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The recent US Food and Drug Administration (FDA) decision to ban certain chemical ingredients in antibacterial soaps comes after years of considerable controversy and bad publicity. With no suitable alternative proven to be safe, the red light for triclosan has received a warm welcome from the probiotic industry. In fact, probiotic ingredients are well positioned to penetrate the personal care market, favoured by the trend towards natural and milder ingredients.
Triclosan is an antimicrobial ingredient widely used in beauty and personal care products, the efficacy and safety of which has been called into question for some years now. In 2013, when the FDA first proposed the triclosan ban and challenged the industry to prove its efficacy and safety, the ingredient accounted globally for 1717 tonnes in beauty and personal care.
To date, 19 active chemical ingredients, including triclosan, have been banned in the US from use in commercial antibacterial soaps, driven by the industry’s failure to provide the required scientific evidence to support its claims. However, triclosan is still found in other cosmetic and personal care products, including toothpaste. Oral care is indeed the king category for triclosan, globally accounting for 1177 tonnes and is projected to grow by a 4% CAGR over the 2015-2020 period.
In advance of the expected ban, key players such as Procter & Gamble, Johnson & Johnson or Colgate-Palmolive started phasing out triclosan from their bath and shower products in 2013. Unsurprisingly, with no obvious safe and cost-effective replacement for triclosan, volumes of antimicrobial ingredients in bath and shower products started to fall, with a year-on-year decline of 16% between 2013 and 2014 and a more drastic drop of 41% between 2014 and 2015. Actually, fewer products are now making antibacterial claims due to the huge uncertainty about the safety and efficacy of currently available alternatives.
In light of the recent announcement by the FDA that antibacterial soaps containing the banned chemicals are no more effective than regular soap and water, the industry is seeking safer and more efficient alternatives. Given the increasing environmental awareness among consumers, especially in Western markets, natural ingredients such as probiotics are becoming more attractive to consumers. The growing popularity of probiotics in non-food products such as cosmetics and the trend towards greener and safer ingredients could create market opportunities for natural probiotics ingredients with antimicrobial activity.
The North American market represents the greatest opportunity for probiotics, since there is no alternative to triclosan currently in use, while Western European markets are already saturated with salicylic acid as the key active ingredient in antibacterial soaps, which limits the potential market penetration of probiotics.
In today’s scenario, with triclosan out of the market, probiotic ingredients have a clear opportunity to penetrate the soap market. Probiotic soil-based organisms used in personal care offer some advantages over plant-based probiotics used in food and cosmetic applications. The use of soil-based micro-organisms that are able to form spores overcomes the major challenge that manufacturers of probiotic products face – stability. These ingredients are compatible with most of the chemical ingredients, including surfactants, which makes them better suited to be used in soaps. However, there are still some barriers that need to be overcome before the toiletries industry can embrace the probiotic trend.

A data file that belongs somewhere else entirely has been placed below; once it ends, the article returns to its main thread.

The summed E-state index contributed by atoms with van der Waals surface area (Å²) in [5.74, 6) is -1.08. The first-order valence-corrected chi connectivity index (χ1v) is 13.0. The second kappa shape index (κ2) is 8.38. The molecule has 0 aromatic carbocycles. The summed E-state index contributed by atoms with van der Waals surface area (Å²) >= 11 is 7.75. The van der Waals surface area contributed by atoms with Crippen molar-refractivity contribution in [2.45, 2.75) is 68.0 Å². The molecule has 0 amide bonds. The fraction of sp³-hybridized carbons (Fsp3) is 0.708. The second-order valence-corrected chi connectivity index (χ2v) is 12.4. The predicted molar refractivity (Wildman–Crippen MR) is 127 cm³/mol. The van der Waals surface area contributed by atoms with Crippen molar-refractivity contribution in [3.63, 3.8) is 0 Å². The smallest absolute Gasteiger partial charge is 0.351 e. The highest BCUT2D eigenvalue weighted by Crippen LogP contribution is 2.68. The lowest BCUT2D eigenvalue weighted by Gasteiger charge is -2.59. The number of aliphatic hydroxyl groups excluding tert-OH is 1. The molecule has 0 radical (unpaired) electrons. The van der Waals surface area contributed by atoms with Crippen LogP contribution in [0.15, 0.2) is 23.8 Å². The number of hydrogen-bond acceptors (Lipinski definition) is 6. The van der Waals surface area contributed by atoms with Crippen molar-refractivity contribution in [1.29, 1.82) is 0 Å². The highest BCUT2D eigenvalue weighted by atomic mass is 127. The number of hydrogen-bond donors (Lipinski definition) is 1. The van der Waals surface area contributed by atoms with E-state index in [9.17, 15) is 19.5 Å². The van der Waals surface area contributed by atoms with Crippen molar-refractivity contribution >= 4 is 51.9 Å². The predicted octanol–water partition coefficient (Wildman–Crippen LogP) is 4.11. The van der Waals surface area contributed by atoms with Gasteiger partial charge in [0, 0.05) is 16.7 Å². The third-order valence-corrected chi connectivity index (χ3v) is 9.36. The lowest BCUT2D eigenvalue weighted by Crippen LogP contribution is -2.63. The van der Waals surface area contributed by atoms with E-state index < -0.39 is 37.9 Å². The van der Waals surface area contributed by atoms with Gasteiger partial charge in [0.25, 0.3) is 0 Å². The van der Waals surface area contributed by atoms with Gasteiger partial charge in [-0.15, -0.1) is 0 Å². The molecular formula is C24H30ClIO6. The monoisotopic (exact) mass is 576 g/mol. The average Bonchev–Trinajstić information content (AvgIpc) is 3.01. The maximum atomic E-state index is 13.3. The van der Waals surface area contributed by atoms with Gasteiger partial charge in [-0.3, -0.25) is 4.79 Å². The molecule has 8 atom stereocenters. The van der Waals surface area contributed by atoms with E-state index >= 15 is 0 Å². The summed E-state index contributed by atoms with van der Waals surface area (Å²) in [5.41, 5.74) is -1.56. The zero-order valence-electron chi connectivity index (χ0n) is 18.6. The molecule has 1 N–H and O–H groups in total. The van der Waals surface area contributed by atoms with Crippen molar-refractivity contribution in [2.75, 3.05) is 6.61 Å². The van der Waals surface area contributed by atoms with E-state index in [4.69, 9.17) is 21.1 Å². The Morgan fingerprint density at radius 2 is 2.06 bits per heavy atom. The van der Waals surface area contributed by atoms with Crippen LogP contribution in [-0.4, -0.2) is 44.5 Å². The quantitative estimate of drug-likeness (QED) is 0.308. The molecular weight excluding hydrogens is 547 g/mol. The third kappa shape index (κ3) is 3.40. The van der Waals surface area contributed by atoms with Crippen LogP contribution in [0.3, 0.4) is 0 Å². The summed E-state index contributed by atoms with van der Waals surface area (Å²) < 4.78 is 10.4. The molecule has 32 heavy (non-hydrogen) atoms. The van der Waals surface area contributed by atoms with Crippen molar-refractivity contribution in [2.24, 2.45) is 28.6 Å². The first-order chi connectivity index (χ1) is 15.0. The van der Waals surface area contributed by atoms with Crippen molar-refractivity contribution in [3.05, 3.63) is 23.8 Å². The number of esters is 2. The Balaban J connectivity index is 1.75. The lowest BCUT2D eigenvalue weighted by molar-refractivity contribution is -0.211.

Although a segment of the consumer population might be willing to pay a premium for green products, a potential barrier is the higher price of probiotics compared to other chemical antimicrobials. For instance, Chrisal markets Probiotic Hygiene & Care Shower Gel (USD12.95, 400ml), P2 Probiotic Power sells P2 i Clean Every Inch Gentle Face, Hand & Body Wash (USD14.95, 237ml) and Airbiotics provides probiotic hand cleaner (USD9.99, 10ml).
With new players potentially entering the market, the need to differentiate will be particularly important in the coming years. It is difficult for consumers to buy probiotic products if brands do not provide reliable information about their green credentials. Currently, labels include neither the name of the bacteria, genus and/or species, nor the bacteria concentration, which makes it difficult for companies to influence the purchase decision, especially in products claiming to contain multiple strains.
Consumers, especially young adults who are more environmentally sensitive than past generations, are increasingly looking to green certification labels to confirm that products they buy meet marketing claims. A number of green certificates, such as ecolabel, green seal or GMO-free, are now used by brands to create a positive image for probiotic green products by focusing on the environmental benefits of these ingredients. Mainstream brands could be at risk if they are perceived to be less green than alternatives, since some consumers may be willing to swap brands for a greener alternative. In addition, potential changes in the regulatory landscape could also limit the growth of this segment in the future.
The triclosan ban certainly offers commercial opportunities for probiotic ingredients. Although still niche, things are looking up for probiotic ingredients and further product launches are expected in the short-to-medium term. The industry needs to invest in clinical trials to convince the FDA that the probiotics are more efficient than plain soap and in green marketing to convince consumers that the ingredient is worth the price. This will play a key role in changing consumer purchasing habits towards premium green products.